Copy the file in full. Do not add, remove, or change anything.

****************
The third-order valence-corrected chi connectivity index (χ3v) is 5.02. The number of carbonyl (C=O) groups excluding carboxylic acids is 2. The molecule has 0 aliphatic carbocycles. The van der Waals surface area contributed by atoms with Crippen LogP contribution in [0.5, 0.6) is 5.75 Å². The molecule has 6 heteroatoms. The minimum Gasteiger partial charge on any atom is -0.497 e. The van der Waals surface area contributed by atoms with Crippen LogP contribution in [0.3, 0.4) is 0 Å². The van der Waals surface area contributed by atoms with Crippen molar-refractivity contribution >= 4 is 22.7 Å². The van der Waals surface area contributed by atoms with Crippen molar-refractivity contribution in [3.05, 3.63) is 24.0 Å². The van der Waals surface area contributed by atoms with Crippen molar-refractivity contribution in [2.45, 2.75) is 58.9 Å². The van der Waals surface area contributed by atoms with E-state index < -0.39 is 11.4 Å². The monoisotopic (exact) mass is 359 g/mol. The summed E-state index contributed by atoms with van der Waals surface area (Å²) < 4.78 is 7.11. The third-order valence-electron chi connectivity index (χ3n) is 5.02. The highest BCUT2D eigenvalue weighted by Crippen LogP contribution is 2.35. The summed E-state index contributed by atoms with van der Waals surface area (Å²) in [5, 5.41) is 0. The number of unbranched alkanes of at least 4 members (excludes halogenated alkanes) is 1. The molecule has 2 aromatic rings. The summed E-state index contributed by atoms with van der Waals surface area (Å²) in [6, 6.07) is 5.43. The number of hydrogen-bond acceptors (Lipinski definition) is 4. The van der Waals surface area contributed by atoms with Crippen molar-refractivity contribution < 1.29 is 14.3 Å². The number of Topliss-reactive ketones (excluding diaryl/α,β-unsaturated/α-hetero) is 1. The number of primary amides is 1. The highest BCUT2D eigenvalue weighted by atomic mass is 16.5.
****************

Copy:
The third-order valence-corrected chi connectivity index (χ3v) is 5.02. The number of carbonyl (C=O) groups excluding carboxylic acids is 2. The molecule has 0 aliphatic carbocycles. The van der Waals surface area contributed by atoms with Crippen LogP contribution in [0.5, 0.6) is 5.75 Å². The molecule has 6 heteroatoms. The minimum Gasteiger partial charge on any atom is -0.497 e. The van der Waals surface area contributed by atoms with Crippen LogP contribution in [0.3, 0.4) is 0 Å². The van der Waals surface area contributed by atoms with Crippen molar-refractivity contribution >= 4 is 22.7 Å². The van der Waals surface area contributed by atoms with Crippen molar-refractivity contribution in [3.05, 3.63) is 24.0 Å². The van der Waals surface area contributed by atoms with Crippen molar-refractivity contribution in [2.45, 2.75) is 58.9 Å². The van der Waals surface area contributed by atoms with E-state index < -0.39 is 11.4 Å². The monoisotopic (exact) mass is 359 g/mol. The summed E-state index contributed by atoms with van der Waals surface area (Å²) < 4.78 is 7.11. The third-order valence-electron chi connectivity index (χ3n) is 5.02. The highest BCUT2D eigenvalue weighted by Crippen LogP contribution is 2.35. The summed E-state index contributed by atoms with van der Waals surface area (Å²) in [5, 5.41) is 0. The number of unbranched alkanes of at least 4 members (excludes halogenated alkanes) is 1. The molecule has 2 aromatic rings. The summed E-state index contributed by atoms with van der Waals surface area (Å²) in [6, 6.07) is 5.43. The number of hydrogen-bond acceptors (Lipinski definition) is 4. The van der Waals surface area contributed by atoms with Crippen molar-refractivity contribution < 1.29 is 14.3 Å². The number of Topliss-reactive ketones (excluding diaryl/α,β-unsaturated/α-hetero) is 1. The number of primary amides is 1. The highest BCUT2D eigenvalue weighted by atomic mass is 16.5.